In Legacy of Love we read that, “The Masters become a bridge for us to cross. By loving a perfect Master, our soul eventually comes to love the formless and indescribable one and only God. Although the Lord, like electricity, pervades everywhere, the Master is the point where he shines out as light.”
We were born with a mission, and in the course of our life that mission becomes clearer. We are to restore our lost relationship with the divine and in the process get in touch with our true selves. The living Master is a bridge because he is anchored in both worlds, the spiritual and physical. He is our link to divinity. Our relationship with the physical Master is therefore of tremendous importance.
Although Masters have been born in the East since time immemorial, ever since the second half of the twentieth century they have travelled the globe as well, opening their doors to seekers from all parts of the world. For example, in the 1960s Hazur Maharaj Charan Singh made his first visit to the West, to the eternal benefit of seekers there. The spiritual thirst with which we were born could be quenched only by meeting the Master in person and by being embraced by his love. A turning point and a sacred moment, meeting the Master is the beginning of a long relationship played out over time.
We can’t imagine a life without our Master. Though we are hardly aware of it, our Master forges in us a strong inner bond with him – he becomes a part of us. Masters keep their promise never to leave us. Naturally we go through tough lessons in life – at our jobs or within our families there are issues which may remain unresolved. We may face dilemmas within the sangat, maybe things we weren’t expecting. We may waver, but always something happens that pulls us back onto the path – a seva, perhaps that we couldn’t refuse and which keeps us in line; or a shattering life event that forces us to turn to the Master, grateful that he is there, giving his support and comfort. On the departure of Maharaj Charan Singh from this world, Baba Gurinder Singh has guided and inspired us, and so, like children, we have been provided for, loved, protected.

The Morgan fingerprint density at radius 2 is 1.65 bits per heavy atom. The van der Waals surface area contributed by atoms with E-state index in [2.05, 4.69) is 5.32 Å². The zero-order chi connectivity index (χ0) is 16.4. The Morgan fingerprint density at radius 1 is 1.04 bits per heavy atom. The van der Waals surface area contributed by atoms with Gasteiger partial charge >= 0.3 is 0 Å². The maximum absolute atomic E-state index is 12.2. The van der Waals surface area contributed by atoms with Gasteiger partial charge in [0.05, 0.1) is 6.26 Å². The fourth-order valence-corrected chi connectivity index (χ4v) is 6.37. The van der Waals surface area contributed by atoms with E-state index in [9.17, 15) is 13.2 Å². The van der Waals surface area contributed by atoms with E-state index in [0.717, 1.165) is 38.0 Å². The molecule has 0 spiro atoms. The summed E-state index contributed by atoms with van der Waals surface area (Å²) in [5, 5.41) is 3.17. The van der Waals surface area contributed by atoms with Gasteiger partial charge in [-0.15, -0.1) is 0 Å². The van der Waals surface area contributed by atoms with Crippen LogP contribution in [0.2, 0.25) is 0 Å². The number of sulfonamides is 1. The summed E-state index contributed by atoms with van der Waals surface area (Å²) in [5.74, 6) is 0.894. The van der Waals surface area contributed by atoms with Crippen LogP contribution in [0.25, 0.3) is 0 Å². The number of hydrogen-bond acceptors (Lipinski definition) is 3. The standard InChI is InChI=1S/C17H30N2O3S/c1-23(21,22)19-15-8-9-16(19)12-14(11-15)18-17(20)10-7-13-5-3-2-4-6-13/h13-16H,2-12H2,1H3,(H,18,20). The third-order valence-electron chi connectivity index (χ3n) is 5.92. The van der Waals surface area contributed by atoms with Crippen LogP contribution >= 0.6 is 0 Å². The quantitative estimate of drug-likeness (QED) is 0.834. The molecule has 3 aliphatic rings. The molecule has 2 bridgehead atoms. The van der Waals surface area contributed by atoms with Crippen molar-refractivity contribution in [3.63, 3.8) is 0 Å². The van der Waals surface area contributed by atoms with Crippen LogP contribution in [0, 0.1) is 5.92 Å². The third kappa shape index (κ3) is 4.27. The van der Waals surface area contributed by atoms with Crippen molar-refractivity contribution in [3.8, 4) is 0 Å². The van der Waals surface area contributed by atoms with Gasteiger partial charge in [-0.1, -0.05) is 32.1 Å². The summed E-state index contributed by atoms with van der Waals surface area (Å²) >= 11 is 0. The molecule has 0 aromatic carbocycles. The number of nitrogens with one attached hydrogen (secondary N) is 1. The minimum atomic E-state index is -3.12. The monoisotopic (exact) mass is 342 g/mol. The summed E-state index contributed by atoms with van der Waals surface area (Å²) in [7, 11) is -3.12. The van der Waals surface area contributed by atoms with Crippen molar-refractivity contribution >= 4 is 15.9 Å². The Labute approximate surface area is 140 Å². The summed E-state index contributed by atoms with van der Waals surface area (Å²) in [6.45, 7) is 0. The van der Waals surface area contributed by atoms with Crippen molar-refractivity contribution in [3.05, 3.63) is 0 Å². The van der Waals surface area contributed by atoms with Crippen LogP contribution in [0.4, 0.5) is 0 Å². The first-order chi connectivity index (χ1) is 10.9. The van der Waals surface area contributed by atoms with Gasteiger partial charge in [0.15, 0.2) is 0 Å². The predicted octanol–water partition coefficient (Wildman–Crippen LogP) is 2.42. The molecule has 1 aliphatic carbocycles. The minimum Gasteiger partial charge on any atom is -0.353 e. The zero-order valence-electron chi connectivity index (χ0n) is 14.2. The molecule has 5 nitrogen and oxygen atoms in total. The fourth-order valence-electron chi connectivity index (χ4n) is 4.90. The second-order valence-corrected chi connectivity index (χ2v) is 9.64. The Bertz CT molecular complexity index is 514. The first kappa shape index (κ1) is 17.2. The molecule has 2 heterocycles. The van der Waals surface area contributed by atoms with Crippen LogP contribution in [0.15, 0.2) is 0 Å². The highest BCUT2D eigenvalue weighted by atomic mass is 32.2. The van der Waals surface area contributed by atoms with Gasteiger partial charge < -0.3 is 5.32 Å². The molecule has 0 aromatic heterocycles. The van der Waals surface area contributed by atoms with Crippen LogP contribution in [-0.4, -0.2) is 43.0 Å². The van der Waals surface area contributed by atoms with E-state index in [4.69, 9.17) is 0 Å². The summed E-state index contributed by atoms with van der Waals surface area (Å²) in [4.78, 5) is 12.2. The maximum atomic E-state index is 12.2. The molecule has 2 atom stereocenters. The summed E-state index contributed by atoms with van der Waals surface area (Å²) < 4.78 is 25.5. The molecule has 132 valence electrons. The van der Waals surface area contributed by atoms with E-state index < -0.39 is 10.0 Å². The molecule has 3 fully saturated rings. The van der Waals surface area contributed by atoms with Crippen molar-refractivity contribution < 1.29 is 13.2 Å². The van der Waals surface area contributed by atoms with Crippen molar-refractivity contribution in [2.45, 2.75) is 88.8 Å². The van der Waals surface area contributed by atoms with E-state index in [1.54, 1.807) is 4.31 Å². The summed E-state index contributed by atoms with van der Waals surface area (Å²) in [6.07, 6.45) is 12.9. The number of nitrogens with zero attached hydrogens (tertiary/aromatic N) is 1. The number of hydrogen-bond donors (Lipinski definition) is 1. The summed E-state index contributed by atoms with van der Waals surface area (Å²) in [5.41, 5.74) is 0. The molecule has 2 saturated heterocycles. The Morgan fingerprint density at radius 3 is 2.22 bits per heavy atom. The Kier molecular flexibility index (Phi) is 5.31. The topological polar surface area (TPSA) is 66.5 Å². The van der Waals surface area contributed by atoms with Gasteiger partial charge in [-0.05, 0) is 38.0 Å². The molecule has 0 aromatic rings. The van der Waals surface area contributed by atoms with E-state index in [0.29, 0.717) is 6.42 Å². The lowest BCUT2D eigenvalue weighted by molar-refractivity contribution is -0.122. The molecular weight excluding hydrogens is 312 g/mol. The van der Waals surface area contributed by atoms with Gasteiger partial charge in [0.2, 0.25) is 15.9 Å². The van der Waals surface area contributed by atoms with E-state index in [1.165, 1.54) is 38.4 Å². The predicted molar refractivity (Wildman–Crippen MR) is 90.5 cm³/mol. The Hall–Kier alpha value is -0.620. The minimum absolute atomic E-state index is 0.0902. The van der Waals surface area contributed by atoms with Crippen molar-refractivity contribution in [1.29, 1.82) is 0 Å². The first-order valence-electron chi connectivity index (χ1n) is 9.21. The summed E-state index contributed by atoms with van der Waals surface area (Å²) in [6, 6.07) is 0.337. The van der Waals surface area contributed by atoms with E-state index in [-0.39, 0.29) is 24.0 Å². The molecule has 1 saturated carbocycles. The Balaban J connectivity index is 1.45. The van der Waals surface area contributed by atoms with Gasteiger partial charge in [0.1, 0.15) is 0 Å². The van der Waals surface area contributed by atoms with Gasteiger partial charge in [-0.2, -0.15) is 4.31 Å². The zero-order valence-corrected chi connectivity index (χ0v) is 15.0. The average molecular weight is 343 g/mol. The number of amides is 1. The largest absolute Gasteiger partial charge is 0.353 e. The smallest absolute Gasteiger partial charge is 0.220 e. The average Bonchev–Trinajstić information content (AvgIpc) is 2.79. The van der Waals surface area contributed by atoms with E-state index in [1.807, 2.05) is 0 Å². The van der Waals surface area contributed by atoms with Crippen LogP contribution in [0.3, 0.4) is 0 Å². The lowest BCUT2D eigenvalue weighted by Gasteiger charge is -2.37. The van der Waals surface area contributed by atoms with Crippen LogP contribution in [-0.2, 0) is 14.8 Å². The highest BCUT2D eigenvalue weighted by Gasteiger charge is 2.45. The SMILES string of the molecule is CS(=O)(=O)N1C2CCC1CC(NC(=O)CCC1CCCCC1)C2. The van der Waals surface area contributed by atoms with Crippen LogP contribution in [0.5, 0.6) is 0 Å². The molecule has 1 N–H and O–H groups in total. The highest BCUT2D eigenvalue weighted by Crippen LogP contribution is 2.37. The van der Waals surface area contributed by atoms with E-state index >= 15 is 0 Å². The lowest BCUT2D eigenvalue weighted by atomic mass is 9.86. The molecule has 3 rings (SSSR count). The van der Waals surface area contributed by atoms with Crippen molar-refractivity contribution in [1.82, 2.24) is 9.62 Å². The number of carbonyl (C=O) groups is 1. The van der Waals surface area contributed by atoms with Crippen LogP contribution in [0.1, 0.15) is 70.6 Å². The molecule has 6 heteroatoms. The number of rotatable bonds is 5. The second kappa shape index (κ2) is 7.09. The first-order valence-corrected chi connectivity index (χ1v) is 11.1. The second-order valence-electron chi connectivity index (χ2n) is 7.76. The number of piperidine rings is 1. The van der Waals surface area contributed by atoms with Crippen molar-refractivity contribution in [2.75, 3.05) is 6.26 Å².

A way of life
Looking back over our life, we will see that our pathway across that spiritual bridge is made up of the way of life taught by the Masters and the values they inculcate; we imbibe these through association with them. Our memories of visits to Dera and of the Master’s tours to his satsang centres at home and abroad reveal to us how we grew into the path, so that slowly but gradually the depth of the spiritual way of life began to sink in. It permeated our behaviour. For older satsangis, the sense of responsibility grows in terms of living the life, serving the Master by serving his sangat, and giving a helping hand to the next generation.
So much of our life isn’t lived to the fullest. We’re so consumed by our daily activities that we constantly forget our real purpose. That’s why we can’t do without satsang and seva. Attending satsang has been made so easy for us now that we have Science of the Soul centres of our own. The same goes for doing seva. Perhaps we don’t realize how beneficial for our spiritual lives these opportunities are. As we rub shoulders with fellow satsangis and learn to bring respect, compromise and a sense of service to our dealings with each other, we feel the Master’s power at work. To serve well, we must attend to meditation; then, inspired by the atmosphere of seva, we attend to meditation with renewed enthusiasm.